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  • Erratum
  • Open Access

Erratum to: Do anti-amyloid beta protein antibody cross reactivities confound Alzheimer disease research?

Journal of Negative Results in BioMedicine201716:8

  • Published:

The original article was published in Journal of Negative Results in BioMedicine 2017 16:1


After publication of the original article [1], it came to the authors’ attention that evidence relating to the epitopes recognised and cross reactivities of the antibodies that form the parents of Bapineuzumab and Solanezumab was omitted from Table 1.
Table 1

Epitopes and cross reactivities of selected antibodies raised against Aβ



Cross Reactivity



Raised against synthetic peptide Aβ17-24; epitope lies within aa 18–23; recognises multiple forms of Aβ

Cross reacts with APP770 and P3; reacts with conformational epitope of aggregated fibrils including α-synuclein



Raised against Aβ1-17; epitope lies within aa 4–9; recognises Aβ with intact N-terminal epitope

Cross reacts with APP and Aβ(1–16); No reaction predicted with P3

[2, 5]


Raised against synthetic peptide Aβ8-17; epitope lies within aa 10–15; recognises Aβ with intact N-terminal epitope

Predicted to react with Aβ(1–16); Does not react with P3

[2, 6]



Recognises C-terminal Aβ peptides ending at aa40; epitope not well described

Cross reacts with N-terminal truncated peptides including P3




Recognises C-terminal Aβ peptides ending at aa42; epitope not well described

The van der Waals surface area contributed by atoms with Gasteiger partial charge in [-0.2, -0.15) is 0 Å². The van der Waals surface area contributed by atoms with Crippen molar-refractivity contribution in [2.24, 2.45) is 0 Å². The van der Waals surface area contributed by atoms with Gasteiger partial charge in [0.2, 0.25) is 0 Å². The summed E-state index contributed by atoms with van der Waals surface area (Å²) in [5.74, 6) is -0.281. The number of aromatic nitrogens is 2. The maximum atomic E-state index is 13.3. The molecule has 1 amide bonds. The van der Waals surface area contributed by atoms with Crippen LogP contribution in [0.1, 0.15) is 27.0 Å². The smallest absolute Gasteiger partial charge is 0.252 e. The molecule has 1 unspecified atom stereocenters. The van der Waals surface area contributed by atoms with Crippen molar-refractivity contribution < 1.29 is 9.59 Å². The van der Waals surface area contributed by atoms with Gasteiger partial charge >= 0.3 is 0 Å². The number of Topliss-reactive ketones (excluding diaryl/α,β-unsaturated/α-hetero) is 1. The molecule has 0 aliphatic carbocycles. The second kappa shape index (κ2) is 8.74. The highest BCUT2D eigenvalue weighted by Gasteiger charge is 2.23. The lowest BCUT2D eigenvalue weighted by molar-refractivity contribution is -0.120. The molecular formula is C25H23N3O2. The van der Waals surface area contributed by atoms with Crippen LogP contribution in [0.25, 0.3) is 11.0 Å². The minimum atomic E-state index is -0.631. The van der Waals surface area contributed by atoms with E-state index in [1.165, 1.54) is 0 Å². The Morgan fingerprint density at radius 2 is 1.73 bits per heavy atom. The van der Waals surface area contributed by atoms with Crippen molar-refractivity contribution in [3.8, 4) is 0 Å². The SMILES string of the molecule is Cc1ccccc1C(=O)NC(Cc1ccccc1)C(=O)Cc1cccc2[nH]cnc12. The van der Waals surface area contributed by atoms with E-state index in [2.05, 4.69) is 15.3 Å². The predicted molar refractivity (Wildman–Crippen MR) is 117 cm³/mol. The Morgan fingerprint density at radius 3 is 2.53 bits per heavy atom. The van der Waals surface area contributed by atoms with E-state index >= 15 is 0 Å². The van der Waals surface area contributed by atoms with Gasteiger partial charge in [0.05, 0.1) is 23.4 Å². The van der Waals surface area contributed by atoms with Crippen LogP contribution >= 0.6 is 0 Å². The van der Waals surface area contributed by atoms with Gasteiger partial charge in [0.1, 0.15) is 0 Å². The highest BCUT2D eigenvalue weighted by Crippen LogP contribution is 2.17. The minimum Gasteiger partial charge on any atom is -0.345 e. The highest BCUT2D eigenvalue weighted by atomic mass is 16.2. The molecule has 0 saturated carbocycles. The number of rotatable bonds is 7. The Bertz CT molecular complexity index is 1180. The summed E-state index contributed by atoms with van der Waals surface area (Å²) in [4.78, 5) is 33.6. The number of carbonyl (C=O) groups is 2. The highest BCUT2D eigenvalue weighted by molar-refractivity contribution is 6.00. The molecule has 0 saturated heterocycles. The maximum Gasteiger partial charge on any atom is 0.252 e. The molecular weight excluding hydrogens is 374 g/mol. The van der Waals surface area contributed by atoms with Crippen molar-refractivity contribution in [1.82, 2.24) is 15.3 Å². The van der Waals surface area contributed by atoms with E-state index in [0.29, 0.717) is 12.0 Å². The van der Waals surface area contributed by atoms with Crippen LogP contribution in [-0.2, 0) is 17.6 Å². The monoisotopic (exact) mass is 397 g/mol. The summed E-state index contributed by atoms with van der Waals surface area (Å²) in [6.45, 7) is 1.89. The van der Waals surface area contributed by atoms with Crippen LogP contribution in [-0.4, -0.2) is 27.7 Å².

Cross reacts with N-terminal truncated peptides including P3



Raised against Aβ(25–35); recognises Aβ38, Aβ39, Aβ40, Aβ42 and Aβ43; epitope not well described

Cross reacts with N-terminal truncated peptides including P3



Raised against Aβ(35–43); recognises Aβ42 and Aβ43; epitope not well described

Cross reacts with N-terminal truncated peptides including P3; does not recognise Aβ40; used in commercial ELISA kits for the detection of Aβ42

[7, 8]


Raised against Aβ(1–40) Recognises Aβ40; 100-1000x more reactive with Aβ40 than Aβ42 and Aβ43; epitope not well described

Cross reacts with N-terminal truncated peptides including P3; used in commercial ELISA kits for the detection of Aβ40




Raised against P3(40); recognises P3(40) and synthetic P3(42) peptide; epitope not well described

Reactivity with insoluble, aggregated P3(42) not confirmed

[7, 9, 10]


Raised against Aβ with N-terminal aspartic acid; epitope lies within aa 1–5; recognises multiple C-terminal variations

Does not cross react with sAPPs or full length APP; No reactivity with N-terminally altered Aβ; No reaction predicted with P3; parent of Bapineuzumab



Raised against synthetic Aβ; epitope lies within aa 13–28; recognises soluble monomer and multiple C-terminal variations

Cross reacts with various plasma proteins containing the core sequence KLVFF; does not cross react with P3; parent of Solanezumab


An updated version of Table 1 is published in this erratum, with the inclusion of three new references [1214].

This evidence do not in any way undermine the argument that the cross-reactivities of anti-amyloid antibodies may confound research, and in fact can be interpreted as strengthening the argument.

The cross-reactivity of both Bapineuzumab and Solanezumab with various Aβ C-terminals and the cross reactivity of Solanezumab with various plasma proteins does not clarify the understanding of the APP proteolytic system and its role in disease, or identify with any certainty which peptides are of interest and are being targeted.



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Authors’ Affiliations

Department of Public Health and Primary Care, Institute of Public Health Forvie Site, University of Cambridge School of Clinical Medicine, Box 113 Cambridge Biomedical Campus, Cambridge, CB2 0SP, UK


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© The Author(s). 2017